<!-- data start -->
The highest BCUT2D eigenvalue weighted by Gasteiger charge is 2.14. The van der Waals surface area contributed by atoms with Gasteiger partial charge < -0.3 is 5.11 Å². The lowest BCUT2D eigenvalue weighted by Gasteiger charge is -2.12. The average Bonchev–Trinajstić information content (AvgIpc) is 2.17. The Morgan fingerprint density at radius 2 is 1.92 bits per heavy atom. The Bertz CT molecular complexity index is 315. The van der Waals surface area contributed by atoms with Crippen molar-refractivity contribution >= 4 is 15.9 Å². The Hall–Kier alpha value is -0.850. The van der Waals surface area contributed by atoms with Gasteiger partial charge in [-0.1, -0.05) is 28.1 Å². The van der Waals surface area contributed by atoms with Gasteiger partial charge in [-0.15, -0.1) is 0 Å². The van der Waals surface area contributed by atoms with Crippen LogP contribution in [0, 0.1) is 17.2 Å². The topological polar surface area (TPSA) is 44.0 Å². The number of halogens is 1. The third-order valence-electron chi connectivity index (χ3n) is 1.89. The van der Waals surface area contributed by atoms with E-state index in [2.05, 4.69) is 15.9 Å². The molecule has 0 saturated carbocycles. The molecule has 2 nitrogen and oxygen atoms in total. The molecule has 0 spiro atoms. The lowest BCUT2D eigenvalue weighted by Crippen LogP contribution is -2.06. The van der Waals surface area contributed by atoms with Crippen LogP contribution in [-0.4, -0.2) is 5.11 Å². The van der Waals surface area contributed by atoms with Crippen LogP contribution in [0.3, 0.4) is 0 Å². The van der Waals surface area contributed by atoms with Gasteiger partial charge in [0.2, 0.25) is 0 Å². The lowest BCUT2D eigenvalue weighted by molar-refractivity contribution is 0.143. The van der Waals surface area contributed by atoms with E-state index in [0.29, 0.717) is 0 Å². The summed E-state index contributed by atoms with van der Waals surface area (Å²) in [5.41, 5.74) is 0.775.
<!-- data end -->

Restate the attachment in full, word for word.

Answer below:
The highest BCUT2D eigenvalue weighted by Gasteiger charge is 2.14. The van der Waals surface area contributed by atoms with Gasteiger partial charge < -0.3 is 5.11 Å². The lowest BCUT2D eigenvalue weighted by Gasteiger charge is -2.12. The average Bonchev–Trinajstić information content (AvgIpc) is 2.17. The Morgan fingerprint density at radius 2 is 1.92 bits per heavy atom. The Bertz CT molecular complexity index is 315. The van der Waals surface area contributed by atoms with Crippen molar-refractivity contribution >= 4 is 15.9 Å². The Hall–Kier alpha value is -0.850. The van der Waals surface area contributed by atoms with Gasteiger partial charge in [-0.1, -0.05) is 28.1 Å². The van der Waals surface area contributed by atoms with Gasteiger partial charge in [-0.15, -0.1) is 0 Å². The van der Waals surface area contributed by atoms with Crippen LogP contribution in [0, 0.1) is 17.2 Å². The topological polar surface area (TPSA) is 44.0 Å². The number of halogens is 1. The third-order valence-electron chi connectivity index (χ3n) is 1.89. The van der Waals surface area contributed by atoms with E-state index in [2.05, 4.69) is 15.9 Å². The molecule has 0 saturated carbocycles. The molecule has 2 nitrogen and oxygen atoms in total. The molecule has 0 spiro atoms. The lowest BCUT2D eigenvalue weighted by Crippen LogP contribution is -2.06. The van der Waals surface area contributed by atoms with Crippen LogP contribution in [-0.4, -0.2) is 5.11 Å². The van der Waals surface area contributed by atoms with Crippen LogP contribution in [0.3, 0.4) is 0 Å². The van der Waals surface area contributed by atoms with Gasteiger partial charge in [0.2, 0.25) is 0 Å². The lowest BCUT2D eigenvalue weighted by molar-refractivity contribution is 0.143. The van der Waals surface area contributed by atoms with E-state index in [0.29, 0.717) is 0 Å². The summed E-state index contributed by atoms with van der Waals surface area (Å²) in [5.41, 5.74) is 0.775.